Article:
Managing Swap Space In Linux

Swap space is an area of disk that is used to store memory to. Here we’ll take a look at managing swap space in Linux by determining what is actually using the swap space, controlling how frequently swap space is written to, and finally adding additional swap space if required.

What Is Using Swap Space?

There are a few things we can do to check our memory and swap usage, however seeing what is actually using the swap space is another question.

My favourite tool for getting this sort of information is ‘smem’.

First we’ll install smem in our CentOS 7 server, which comes from the EPEL repository.

[[email protected] ~]# yum install epel-release -y

[[email protected] ~]# yum install smem -y

The smem package is also available for installation in Debian based Linux distributions as well.

[email protected]:~# apt-get install smem -y

Now we can make use of smem, which will show us how much swap space our processes are using.

[[email protected] ~]# smem -p -t
  PID User     Command                         Swap      USS      PSS      RSS
  896 root     /sbin/agetty --noclear tty1    0.00%    0.00%    0.00%    0.02%
  889 root     /usr/sbin/irqbalance --fore    0.00%    0.01%    0.01%    0.03%
 2699 apache   /usr/sbin/httpd -DFOREGROUN    0.00%    0.00%    0.01%    0.09%
 2703 apache   /usr/sbin/httpd -DFOREGROUN    0.00%    0.00%    0.01%    0.10%
 2704 apache   /usr/sbin/httpd -DFOREGROUN    0.00%    0.00%    0.01%    0.10%
 2702 apache   /usr/sbin/httpd -DFOREGROUN    0.00%    0.01%    0.01%    0.10%
  855 root     /sbin/auditd -n                0.00%    0.01%    0.02%    0.05%
  892 root     /usr/sbin/crond -n             0.00%    0.02%    0.02%    0.04%
  890 root     /usr/lib/systemd/systemd-lo    0.00%    0.02%    0.02%    0.04%
 2700 apache   /usr/sbin/httpd -DFOREGROUN    0.00%    0.01%    0.02%    0.13%
  881 dbus     /bin/dbus-daemon --system -    0.00%    0.02%    0.02%    0.05%
 1153 root     /usr/sbin/wpa_supplicant -u    0.00%    0.02%    0.03%    0.07%
 2701 apache   /usr/sbin/httpd -DFOREGROUN    0.00%    0.01%    0.03%    0.14%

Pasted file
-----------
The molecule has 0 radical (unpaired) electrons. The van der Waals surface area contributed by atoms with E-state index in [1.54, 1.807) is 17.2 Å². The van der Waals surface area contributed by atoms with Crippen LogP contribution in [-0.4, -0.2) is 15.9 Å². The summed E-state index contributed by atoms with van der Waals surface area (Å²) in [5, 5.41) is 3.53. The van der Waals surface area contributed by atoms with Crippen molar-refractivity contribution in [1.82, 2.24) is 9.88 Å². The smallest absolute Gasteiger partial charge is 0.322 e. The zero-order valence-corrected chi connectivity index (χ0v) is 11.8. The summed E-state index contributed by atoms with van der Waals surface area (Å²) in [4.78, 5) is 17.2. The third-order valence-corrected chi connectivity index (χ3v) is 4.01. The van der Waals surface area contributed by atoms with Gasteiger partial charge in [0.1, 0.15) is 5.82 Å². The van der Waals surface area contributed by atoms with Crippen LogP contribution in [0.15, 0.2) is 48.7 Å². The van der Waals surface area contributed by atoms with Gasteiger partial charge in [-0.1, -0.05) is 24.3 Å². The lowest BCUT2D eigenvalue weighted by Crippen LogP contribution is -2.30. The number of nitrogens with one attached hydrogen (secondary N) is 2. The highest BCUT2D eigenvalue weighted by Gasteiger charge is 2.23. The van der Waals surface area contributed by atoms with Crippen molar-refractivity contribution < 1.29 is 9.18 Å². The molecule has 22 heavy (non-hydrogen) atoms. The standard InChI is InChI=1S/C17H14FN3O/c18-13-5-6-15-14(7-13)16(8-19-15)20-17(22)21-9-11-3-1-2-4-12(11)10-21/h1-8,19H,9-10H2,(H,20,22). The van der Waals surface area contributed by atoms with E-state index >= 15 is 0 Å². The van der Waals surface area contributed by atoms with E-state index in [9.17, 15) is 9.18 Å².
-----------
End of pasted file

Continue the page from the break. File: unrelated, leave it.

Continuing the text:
2608 root     /usr/libexec/postfix/master    0.00%    0.03%    0.03%    0.06%
 1461 root     /usr/sbin/sshd -D              0.00%    0.02%    0.03%    0.09%
 2636 root     -bash                          0.00%    0.03%    0.04%    0.06%
 2898 postfix  pickup -l -t unix -u           0.00%    0.03%    0.04%    0.10%
 2611 postfix  qmgr -l -t unix -u             0.00%    0.03%    0.04%    0.10%
  725 root     /usr/lib/systemd/systemd-jo    0.00%    0.03%    0.05%    0.09%
 2632 root     sshd: [email protected]/0               0.00%    0.06%    0.07%    0.15%
 2698 root     /usr/sbin/httpd -DFOREGROUN    0.00%    0.06%    0.08%    0.22%
  753 root     /usr/lib/systemd/systemd-ud    0.00%    0.08%    0.09%    0.11%
  742 root     /usr/sbin/lvmetad -f           0.00%    0.09%    0.09%    0.12%
  880 root     /usr/sbin/rsyslogd -n          0.00%    0.10%    0.11%    0.15%
  950 root     /usr/sbin/NetworkManager --    0.00%    0.11%    0.14%    0.21%
    1 root     /usr/lib/systemd/systemd --    0.00%    0.15%    0.15%    0.18%
 3126 root     python /usr/bin/smem -p -t     0.00%    0.17%    0.18%    0.23%
 1154 polkitd  /usr/lib/polkit-1/polkitd -    0.00%    0.25%    0.27%    0.34%
 1462 root     /usr/bin/python -Es /usr/sb    0.00%    0.28%    0.32%    0.42%
 1273 root     /sbin/dhclient -d -q -sf /u    0.00%    0.35%    0.35%    0.41%
  891 root     /usr/bin/python -Es /usr/sb    0.00%    0.45%    0.49%    0.60%
   31 5                                       0.00%    2.48%    2.81%    4.61%

In this example the whole swap column is 0 as we’re not using any at the moment. Here we use the -t option to display the totals at the bottom, and the -p option to display the swap space usage as a percentage.

We can also use the -u flag to see which users are using memory and swap space on the Linux system.